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My first reading of Getting Things Done (GTD) by David Allen was back around 2007. I was inspired by Merlin Mann to pickup the book and give it a try and while I never did finish that first full read through it changed how I thought of task management. For years and years i’d been a mess when it came to fulfilling my commitments, like the examples in GTD everything was stored in my memory in a perpetual vortex of uncertainty and stress about what I had to complete next.
I’ve been a half invested Getting Things Done (GTD) practitioner for the better part of ten years, probably even longer. Over time my workflow has changed from a basic Filofax and paper notes to numerous applications, Todoist and Evernote were the longest serving applications by far, but even they headed towards the chopping block once the subscription fees started ramping up.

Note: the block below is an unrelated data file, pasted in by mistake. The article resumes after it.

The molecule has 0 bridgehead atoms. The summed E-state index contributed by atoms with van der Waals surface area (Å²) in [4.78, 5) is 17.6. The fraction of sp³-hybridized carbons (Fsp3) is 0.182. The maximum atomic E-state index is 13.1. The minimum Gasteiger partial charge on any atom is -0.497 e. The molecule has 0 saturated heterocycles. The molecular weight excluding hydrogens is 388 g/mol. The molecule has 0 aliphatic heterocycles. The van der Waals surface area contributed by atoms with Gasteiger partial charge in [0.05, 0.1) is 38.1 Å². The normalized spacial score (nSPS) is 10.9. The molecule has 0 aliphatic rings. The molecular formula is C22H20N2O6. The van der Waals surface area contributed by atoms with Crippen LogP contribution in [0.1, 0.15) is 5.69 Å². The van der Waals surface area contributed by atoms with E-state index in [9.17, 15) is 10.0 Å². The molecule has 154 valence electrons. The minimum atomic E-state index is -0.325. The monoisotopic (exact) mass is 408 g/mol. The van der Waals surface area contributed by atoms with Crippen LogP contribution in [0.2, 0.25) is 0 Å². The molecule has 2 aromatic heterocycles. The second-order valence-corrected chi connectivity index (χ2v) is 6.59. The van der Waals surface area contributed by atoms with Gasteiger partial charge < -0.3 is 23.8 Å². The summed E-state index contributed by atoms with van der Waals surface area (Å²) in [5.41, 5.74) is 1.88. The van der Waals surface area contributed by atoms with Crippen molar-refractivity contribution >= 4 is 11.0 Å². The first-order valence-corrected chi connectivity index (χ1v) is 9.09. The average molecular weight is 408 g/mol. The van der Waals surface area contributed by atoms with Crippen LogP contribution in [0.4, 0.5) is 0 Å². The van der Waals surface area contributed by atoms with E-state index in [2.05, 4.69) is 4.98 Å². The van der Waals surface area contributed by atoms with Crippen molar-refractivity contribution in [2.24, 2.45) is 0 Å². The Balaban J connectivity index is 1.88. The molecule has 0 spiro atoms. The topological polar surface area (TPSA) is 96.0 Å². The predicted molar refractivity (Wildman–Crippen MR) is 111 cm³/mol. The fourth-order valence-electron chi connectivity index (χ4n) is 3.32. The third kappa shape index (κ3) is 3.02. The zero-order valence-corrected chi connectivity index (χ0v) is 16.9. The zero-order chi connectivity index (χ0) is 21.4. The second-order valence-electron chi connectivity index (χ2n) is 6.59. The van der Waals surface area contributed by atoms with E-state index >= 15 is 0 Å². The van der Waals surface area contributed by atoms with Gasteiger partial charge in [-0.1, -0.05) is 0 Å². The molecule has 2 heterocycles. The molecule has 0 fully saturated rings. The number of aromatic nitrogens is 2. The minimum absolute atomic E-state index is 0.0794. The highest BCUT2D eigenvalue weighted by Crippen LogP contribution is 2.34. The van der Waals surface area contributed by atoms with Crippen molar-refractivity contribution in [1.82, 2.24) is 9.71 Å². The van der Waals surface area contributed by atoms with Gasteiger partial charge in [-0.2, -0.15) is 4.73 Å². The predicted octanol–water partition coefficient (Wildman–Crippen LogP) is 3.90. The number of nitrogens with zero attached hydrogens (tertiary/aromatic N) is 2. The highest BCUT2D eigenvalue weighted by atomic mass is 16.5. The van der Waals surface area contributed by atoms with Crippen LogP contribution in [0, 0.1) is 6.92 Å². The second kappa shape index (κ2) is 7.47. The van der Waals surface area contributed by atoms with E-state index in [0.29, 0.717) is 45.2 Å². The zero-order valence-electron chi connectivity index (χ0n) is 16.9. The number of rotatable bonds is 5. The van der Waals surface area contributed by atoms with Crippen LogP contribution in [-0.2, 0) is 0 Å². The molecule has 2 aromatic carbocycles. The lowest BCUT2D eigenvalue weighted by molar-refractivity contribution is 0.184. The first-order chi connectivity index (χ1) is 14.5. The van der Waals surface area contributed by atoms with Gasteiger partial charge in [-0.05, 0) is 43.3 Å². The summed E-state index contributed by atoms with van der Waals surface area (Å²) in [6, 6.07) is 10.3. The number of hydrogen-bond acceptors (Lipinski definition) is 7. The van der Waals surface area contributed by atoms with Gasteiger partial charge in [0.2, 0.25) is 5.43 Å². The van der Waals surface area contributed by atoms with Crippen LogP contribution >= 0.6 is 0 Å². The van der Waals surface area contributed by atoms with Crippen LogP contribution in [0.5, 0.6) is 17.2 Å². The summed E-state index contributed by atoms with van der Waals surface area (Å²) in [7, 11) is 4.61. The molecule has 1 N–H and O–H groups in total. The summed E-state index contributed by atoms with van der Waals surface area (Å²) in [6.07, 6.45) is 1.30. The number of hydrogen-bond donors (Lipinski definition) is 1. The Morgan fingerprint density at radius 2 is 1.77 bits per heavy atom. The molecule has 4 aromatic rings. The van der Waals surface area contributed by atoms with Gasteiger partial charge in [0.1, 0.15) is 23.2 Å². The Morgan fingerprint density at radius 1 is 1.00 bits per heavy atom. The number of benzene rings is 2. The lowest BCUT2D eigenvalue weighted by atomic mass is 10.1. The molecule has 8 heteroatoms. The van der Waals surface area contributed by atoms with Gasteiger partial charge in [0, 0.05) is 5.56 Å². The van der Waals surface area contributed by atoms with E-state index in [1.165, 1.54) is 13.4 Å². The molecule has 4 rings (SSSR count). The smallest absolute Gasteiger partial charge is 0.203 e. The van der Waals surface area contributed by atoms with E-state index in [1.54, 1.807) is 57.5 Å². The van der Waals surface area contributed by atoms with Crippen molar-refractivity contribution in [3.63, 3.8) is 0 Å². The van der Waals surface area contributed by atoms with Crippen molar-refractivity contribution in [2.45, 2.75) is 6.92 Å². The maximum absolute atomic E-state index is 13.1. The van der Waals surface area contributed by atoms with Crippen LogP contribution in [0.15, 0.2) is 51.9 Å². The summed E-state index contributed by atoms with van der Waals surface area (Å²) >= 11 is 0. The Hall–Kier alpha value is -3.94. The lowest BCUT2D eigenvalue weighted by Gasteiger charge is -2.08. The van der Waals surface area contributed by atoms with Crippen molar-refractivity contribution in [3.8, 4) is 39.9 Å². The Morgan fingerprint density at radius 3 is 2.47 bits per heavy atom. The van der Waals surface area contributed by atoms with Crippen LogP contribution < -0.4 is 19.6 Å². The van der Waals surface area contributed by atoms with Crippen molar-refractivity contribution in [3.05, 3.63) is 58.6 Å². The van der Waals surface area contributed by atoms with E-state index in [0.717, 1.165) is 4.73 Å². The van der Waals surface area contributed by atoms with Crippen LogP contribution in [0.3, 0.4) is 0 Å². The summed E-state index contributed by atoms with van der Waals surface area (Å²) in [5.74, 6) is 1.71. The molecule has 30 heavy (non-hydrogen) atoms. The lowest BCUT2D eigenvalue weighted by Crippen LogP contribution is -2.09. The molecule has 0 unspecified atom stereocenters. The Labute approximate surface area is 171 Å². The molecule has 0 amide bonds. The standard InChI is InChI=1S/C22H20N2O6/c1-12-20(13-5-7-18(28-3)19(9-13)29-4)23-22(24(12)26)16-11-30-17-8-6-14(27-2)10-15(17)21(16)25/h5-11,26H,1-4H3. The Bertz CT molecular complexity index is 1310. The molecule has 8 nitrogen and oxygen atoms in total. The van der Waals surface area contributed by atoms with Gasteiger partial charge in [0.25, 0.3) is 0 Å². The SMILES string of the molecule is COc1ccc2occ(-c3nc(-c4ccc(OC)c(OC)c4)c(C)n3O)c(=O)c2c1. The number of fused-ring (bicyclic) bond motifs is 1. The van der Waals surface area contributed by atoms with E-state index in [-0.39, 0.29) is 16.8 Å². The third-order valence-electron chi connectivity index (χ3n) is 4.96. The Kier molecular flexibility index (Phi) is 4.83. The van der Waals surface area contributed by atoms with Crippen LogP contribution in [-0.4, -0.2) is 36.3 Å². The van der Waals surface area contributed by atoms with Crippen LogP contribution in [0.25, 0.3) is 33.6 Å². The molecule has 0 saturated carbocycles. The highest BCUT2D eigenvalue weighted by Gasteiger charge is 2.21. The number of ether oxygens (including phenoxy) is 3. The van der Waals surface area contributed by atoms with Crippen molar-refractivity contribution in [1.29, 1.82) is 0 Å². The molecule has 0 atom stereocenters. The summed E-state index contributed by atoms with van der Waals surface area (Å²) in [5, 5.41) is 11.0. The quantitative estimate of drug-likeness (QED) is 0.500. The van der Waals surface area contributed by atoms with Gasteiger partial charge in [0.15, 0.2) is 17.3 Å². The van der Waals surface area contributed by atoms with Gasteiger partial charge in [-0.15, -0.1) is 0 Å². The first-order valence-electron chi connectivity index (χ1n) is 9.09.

It is not unusual to find many people jaded at best about the value of goal-setting, given the stress created by what are often perceived as artificial expectations decreed from on high. - David Allen Nothing sums up my experiences with goals better than that quote. I’ve been a recurrent “goal breaker” for many years, in that every goal I set myself I either fail or ignore after a short period of time.
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